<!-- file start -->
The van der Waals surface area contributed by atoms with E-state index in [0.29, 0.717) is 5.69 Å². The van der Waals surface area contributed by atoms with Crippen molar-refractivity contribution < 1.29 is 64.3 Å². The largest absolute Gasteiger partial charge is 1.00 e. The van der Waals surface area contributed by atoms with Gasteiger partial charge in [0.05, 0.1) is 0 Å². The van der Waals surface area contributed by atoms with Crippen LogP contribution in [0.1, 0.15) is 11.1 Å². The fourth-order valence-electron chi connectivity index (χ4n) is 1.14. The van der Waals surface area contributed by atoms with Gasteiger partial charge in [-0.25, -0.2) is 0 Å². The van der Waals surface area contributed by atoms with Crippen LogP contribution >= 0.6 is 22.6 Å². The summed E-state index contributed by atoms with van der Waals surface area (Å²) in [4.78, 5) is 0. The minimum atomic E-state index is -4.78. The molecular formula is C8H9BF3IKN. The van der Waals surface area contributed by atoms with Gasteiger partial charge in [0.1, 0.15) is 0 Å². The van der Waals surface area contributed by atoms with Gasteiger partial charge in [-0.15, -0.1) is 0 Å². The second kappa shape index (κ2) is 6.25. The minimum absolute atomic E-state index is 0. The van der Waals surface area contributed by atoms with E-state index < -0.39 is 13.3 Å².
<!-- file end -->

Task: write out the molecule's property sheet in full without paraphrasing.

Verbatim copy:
The van der Waals surface area contributed by atoms with E-state index in [0.29, 0.717) is 5.69 Å². The van der Waals surface area contributed by atoms with Crippen molar-refractivity contribution < 1.29 is 64.3 Å². The largest absolute Gasteiger partial charge is 1.00 e. The van der Waals surface area contributed by atoms with Gasteiger partial charge in [0.05, 0.1) is 0 Å². The van der Waals surface area contributed by atoms with Crippen LogP contribution in [0.1, 0.15) is 11.1 Å². The fourth-order valence-electron chi connectivity index (χ4n) is 1.14. The van der Waals surface area contributed by atoms with Gasteiger partial charge in [-0.25, -0.2) is 0 Å². The van der Waals surface area contributed by atoms with Crippen LogP contribution >= 0.6 is 22.6 Å². The summed E-state index contributed by atoms with van der Waals surface area (Å²) in [4.78, 5) is 0. The minimum atomic E-state index is -4.78. The molecular formula is C8H9BF3IKN. The van der Waals surface area contributed by atoms with Gasteiger partial charge in [0.1, 0.15) is 0 Å². The van der Waals surface area contributed by atoms with Gasteiger partial charge in [-0.15, -0.1) is 0 Å². The second kappa shape index (κ2) is 6.25. The minimum absolute atomic E-state index is 0. The van der Waals surface area contributed by atoms with E-state index < -0.39 is 13.3 Å².